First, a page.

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Getting 'The Bear Facts'

Award-winning school paper goes in new directions.

The tables in room C-106 of Lake Braddock Secondary School are scattered with newspapers and Coke cans, and the walls are papered with drafts of news stories. Dry-erase boards display brightly-colored messages and announcements between editors and reporters, and a large deadline calendar sits in a corner. Students walk about the room, exchanging papers and conducting meetings.

With over 50 students making up the staff of "The Bear Facts," Lake Braddock's student newspaper, the newsroom is always busy.

"It gets to be intense," said Tory Altman, Lake Braddock junior and editorial page editor. "[Deadline nights] go from 2:30 until whenever you're done." These nights, she said, editors sometimes stay until 10 p.m. or later.

But the deadline nights are fun, said senior and managing editor Karlyn Williams. "I have a good group of girls to work with," she said. "It's exciting. We're always striving to do better than the last issue."

"The Bear Facts" recently won a first-place award from the Virginia High School League for an editorial on the No Child Left Behind Act. Still, said journalism teacher Daniel Weintraub, change and improvement will always be the driving forces behind the paper. Weintraub, who began teaching journalism at Lake Braddock this year after 12 years as a yearbook teacher at Lee High School in Springfield, brought a new perspective to the paper.

"One of the things I'm trying to get the students to do is change," said Weintraub. "They had it instilled in them that they should continue to do things because it is tradition." He had the class look at examples of student papers from across the country and showed them new ways they could write, design and lay out the paper.

"We're up to a lot of creative things this year," said editor-in-chief Meghan Kennedy, a Lake Braddock senior. On the front page of the upcoming issue, for example, the standard block picture has been ditched for a cutout of two hands reaching out to each other with text surrounding them, illustrating a news story on a gay-straight alliance.

"There was this idea that the front page was a set, structured, unchanging entity," said Weintraub. "The worst thing a student can say is that they are doing things because that's the way it's always been done."

ONE OF the most well-read sections of the school paper is the centerfold spread, said Weintraub. Every issue, the spread is devoted to a single theme: one issue looked at students' cars and driving habits, while another examined attention deficit disorder (ADD). These spreads include student interviews, quizzes, pictures and games and allow for a great deal of creativity in content and layout, he said.

"I love it ... it kind of takes me back to working on the yearbook," said Weintraub.

"Every month we have an interesting idea that people will actually want to read and look at," said junior Rachel Rudebusch, who is in charge of the spread. She mixes up the content from month to month, examining serious problems such as school shootings in one issue and food in the next. A rough draft of the upcoming issue's spread, which tackles traffic law and student's rights, features a graphic of a police car in one corner and a pair of handcuffs in the other, with the words "Law & Order" in large print on the page.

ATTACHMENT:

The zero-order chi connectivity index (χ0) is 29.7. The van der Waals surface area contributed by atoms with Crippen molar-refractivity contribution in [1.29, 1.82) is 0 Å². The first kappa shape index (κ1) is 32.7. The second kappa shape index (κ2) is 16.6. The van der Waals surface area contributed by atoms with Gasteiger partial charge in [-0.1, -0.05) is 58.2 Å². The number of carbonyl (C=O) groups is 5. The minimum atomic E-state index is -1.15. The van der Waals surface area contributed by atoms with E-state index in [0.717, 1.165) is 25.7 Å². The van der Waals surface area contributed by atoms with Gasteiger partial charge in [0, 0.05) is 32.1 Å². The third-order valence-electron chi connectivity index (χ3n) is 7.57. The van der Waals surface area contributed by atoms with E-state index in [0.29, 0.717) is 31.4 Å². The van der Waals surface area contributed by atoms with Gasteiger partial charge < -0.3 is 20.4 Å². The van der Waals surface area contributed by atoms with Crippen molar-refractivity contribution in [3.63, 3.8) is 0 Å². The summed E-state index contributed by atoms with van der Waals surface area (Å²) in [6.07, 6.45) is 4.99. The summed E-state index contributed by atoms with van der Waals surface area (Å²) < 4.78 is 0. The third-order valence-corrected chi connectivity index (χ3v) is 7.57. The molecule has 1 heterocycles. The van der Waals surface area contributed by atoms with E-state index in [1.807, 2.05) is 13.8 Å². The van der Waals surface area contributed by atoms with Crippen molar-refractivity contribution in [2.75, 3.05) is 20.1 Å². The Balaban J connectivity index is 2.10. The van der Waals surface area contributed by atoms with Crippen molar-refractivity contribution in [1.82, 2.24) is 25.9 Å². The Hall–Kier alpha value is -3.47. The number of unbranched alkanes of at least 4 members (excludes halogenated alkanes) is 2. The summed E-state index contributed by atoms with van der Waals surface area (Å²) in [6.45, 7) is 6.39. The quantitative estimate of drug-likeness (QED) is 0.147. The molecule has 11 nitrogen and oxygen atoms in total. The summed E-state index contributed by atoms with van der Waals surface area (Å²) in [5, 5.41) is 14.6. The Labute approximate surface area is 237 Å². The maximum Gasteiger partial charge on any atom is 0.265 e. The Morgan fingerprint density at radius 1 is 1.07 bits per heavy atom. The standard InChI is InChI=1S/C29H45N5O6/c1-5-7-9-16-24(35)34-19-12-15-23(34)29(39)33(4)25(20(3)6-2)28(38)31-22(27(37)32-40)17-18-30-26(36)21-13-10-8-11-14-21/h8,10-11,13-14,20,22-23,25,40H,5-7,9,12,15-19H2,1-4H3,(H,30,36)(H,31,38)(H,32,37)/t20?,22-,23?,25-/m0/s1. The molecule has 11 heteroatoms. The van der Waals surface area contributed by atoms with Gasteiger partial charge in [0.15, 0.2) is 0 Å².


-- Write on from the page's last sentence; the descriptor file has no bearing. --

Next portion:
One of Weintraub's goals is to have students look outside the school walls, he said. Lake Braddock was the only high school that covered Gov. Mark Warner's (D) Oct. 24 "State of Education" speech, he said.

For Meghan, who helped cover Warner's speech, the best kind of stories to write are those that look at the big picture.

"I like it when we cover big issues, ones at the state level that affect us," she said. "When you're 16 or 17, it's really cool. It shows the journalist's character."

Meghan, who has worked on the Lake Braddock school paper since she was in middle school, was one of the writers who put together the award-winning editorial. Prompted by the departure of a popular teacher who had not passed the mandatory tests, the article questioned the No Child Left Behind Act.

"If No Child Left Behind is supposed to be good for children and improve students, then why should a teacher with that much respect and respected by that many students be let go before the school year is out?" said Meghan. "I'd rather [the articles] hit home."

For Karlyn, the purpose of the paper is to give parents and students a different perspective. Students can learn about clubs and get acquainted with classmates they might never hear about otherwise in such a large school, she said.

"I want parents to get informed about what's happening at their son or daughter's school, and to give students more knowledge about what goes on in the school instead of being clueless," she said.

Working on the paper will also give students an appreciation of the journalism profession, said Weintraub, who also studied journalism all through high school and college.

"Hopefully, students will learn to respect journalism as much as I do," he said. "Here's a profession very much maligned by people who don’t understand it, but ultimately it's one of the most important professions."